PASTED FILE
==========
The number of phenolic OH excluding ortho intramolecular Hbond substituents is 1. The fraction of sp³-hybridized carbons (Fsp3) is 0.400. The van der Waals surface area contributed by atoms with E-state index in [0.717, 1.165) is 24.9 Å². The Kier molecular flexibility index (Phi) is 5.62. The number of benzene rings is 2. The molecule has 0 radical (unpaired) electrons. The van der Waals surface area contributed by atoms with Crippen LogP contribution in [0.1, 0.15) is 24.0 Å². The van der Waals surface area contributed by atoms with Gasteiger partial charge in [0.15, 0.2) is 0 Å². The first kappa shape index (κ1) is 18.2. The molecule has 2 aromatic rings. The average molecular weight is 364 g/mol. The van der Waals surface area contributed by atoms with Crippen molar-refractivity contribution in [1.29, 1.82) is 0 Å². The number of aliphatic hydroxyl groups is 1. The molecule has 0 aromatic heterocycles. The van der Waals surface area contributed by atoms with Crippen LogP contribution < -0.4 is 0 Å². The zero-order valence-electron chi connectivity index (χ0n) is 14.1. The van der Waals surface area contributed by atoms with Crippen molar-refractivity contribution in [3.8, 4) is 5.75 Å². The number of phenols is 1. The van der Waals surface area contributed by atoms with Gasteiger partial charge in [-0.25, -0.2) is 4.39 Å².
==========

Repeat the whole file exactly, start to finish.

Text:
The number of phenolic OH excluding ortho intramolecular Hbond substituents is 1. The fraction of sp³-hybridized carbons (Fsp3) is 0.400. The van der Waals surface area contributed by atoms with E-state index in [0.717, 1.165) is 24.9 Å². The Kier molecular flexibility index (Phi) is 5.62. The number of benzene rings is 2. The molecule has 0 radical (unpaired) electrons. The van der Waals surface area contributed by atoms with Crippen LogP contribution in [0.1, 0.15) is 24.0 Å². The van der Waals surface area contributed by atoms with Gasteiger partial charge in [0.15, 0.2) is 0 Å². The first kappa shape index (κ1) is 18.2. The molecule has 2 aromatic rings. The average molecular weight is 364 g/mol. The van der Waals surface area contributed by atoms with Crippen molar-refractivity contribution in [1.29, 1.82) is 0 Å². The number of aliphatic hydroxyl groups is 1. The molecule has 0 aromatic heterocycles. The van der Waals surface area contributed by atoms with Crippen LogP contribution < -0.4 is 0 Å². The zero-order valence-electron chi connectivity index (χ0n) is 14.1. The van der Waals surface area contributed by atoms with Crippen molar-refractivity contribution in [3.8, 4) is 5.75 Å². The number of phenols is 1. The van der Waals surface area contributed by atoms with Gasteiger partial charge in [-0.25, -0.2) is 4.39 Å².